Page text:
We don't notice the effects on relatively tiny objects such as raindrops, clouds, and ourselves.
BUT YOU SHOULD!

That is the point.

The same [gravitational] force would be applied to raindrops, butterflies, and soap bubbles.

The same force applied to the water in a human brain would no-doubt kill the person.

If you say you agree with modern science, then you believe the gravitational force of the moon is able to overcome the localized gravitational force of a much larger and more massive earth - enough to 'swell' and shift ocean waters to cause several-feet-changes in tides - from a great remote distance out in space - while having no effect whatsoever on raindrops, butterflies, bees, flies, gnats, or floating soap bubbles.
 

kinda

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Jun 26, 2013
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Perhaps, one of these days, when I have enough time to spend on it...

BTW - there is a difference between 'knowledge', 'understanding', and 'wisdom'. Don't get 'em confused. :)

Gary, this video puts an end to the flat earth theory.

The boat is sinking, bottom first. If the earth is flat, the boat would just shrink in size, disagree?

If you question the video, you can easily try this experiment in a large body of water, lake, or a calm day at sea.




Proves concave earth also, since in a concave earth, you will be always sinking from a point, while a convex earth, the the boat would be rising.

Comments?
 

Billyd

Senior Member
May 8, 2014
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Gary, this video puts an end to the flat earth theory.

The boat is sinking, bottom first. If the earth is flat, the boat would just shrink in size, disagree?

If you question the video, you can easily try this experiment in a large body of water, lake, or a calm day at sea.




Proves concave earth also, since in a concave earth, you will be always sinking from a point, while a convex earth, the the boat would be rising.

Comments?
OK, I'll bite. If we are on the inside of a concave earth, like the flat earth, nothing would go over the horizon. Travel on the surface in any direction, and you will disappear bottom to top as you travel over the horizon. I have spent many days on the bridge of a ship, and observed many ships do just that. That one observable fact debunks all flat earth and concave earth theories.

The earth is round. Accept it and move on.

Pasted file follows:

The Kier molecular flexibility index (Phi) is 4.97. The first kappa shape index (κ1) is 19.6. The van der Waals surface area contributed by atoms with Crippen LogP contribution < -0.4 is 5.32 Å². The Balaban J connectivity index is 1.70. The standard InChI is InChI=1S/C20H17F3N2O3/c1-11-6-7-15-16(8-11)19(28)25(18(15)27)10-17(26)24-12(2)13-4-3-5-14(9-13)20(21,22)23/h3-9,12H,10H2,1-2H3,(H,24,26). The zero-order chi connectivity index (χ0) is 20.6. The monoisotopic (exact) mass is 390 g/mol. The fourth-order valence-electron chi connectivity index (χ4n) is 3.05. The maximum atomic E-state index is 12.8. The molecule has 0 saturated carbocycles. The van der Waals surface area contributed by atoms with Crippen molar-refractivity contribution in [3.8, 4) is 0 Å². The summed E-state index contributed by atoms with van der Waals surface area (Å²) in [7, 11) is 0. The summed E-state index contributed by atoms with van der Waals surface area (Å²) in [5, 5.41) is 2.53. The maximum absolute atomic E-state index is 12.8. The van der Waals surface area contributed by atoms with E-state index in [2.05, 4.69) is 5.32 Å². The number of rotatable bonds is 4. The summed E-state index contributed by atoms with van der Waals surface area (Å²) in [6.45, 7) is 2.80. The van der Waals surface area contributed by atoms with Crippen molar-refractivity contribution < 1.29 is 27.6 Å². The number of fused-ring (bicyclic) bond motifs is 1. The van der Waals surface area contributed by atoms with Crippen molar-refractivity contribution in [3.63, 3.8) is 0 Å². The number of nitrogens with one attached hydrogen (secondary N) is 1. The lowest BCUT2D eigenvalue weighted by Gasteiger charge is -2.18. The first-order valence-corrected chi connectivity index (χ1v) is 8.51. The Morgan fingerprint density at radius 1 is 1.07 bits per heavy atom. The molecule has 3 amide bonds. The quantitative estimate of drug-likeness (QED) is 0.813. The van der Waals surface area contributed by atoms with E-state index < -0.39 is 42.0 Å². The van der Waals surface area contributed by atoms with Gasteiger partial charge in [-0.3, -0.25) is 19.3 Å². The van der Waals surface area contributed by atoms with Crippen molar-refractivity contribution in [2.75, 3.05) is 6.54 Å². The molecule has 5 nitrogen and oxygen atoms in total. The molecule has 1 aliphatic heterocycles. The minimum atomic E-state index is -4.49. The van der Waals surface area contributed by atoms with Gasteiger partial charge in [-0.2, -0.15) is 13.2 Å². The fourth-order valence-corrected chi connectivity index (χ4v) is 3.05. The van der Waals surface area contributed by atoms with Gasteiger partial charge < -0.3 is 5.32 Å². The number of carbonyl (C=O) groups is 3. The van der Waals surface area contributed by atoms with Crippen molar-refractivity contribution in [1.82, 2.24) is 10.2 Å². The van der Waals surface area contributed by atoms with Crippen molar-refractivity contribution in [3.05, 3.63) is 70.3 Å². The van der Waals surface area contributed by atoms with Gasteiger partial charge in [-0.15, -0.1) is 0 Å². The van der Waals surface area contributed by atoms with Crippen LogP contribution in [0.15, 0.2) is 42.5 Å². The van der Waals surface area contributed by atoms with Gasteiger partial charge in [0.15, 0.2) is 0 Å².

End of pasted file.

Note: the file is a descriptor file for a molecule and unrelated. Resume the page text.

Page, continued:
kinda

Senior Member
Jun 26, 2013
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OK, I'll bite. If we are on the inside of a concave earth, like the flat earth, nothing would go over the horizon. Travel on the surface in any direction, and you will disappear bottom to top as you travel over the horizon. I have spent many days on the bridge of a ship, and observed many ships do just that. That one observable fact debunks all flat earth and concave earth theories.

The earth is round. Accept it and move on.
You don't understand the concave earth my friend.

Here is a model for you to look at.

1616972039236.jpeg

Ever heard of the term mother earth? Well, the mother earth saying, works much better with a concave earth model.


 

kinda

Senior Member
Jun 26, 2013
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Covex earth, living on the outside example
1616972267106.jpeg

This hill represents in this demonstration, the ocean on a convex earth. The view of the ship at the top would disappear, the further it moves away from you.

1616972397649.jpeg

This meteroid hole represents a concave earth (living inside the earth), you would lose the view of the ships bottom, the further it travels.

Think it through, it's a difficult concept. I almost had an aneurysm figuring this out. Give it at least five minutes, before you respond.
 

Billyd

Senior Member
May 8, 2014
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You don't understand the concave earth my friend.

Here is a model for you to look at.

View attachment 226639

Ever heard of the term mother earth? Well, the mother earth saying, works much better with a concave earth model.



Concave earth doesn't pass muster on any front.
 

Billyd

Senior Member
May 8, 2014
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Take a laser and point it perpendicular to your position. If you observe it from a point on either side of it, it will never touch the ground again, nor will it be parallel to the surface of the earth.
 

Billyd

Senior Member
May 8, 2014
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Concave earth doesn't pass muster on any front.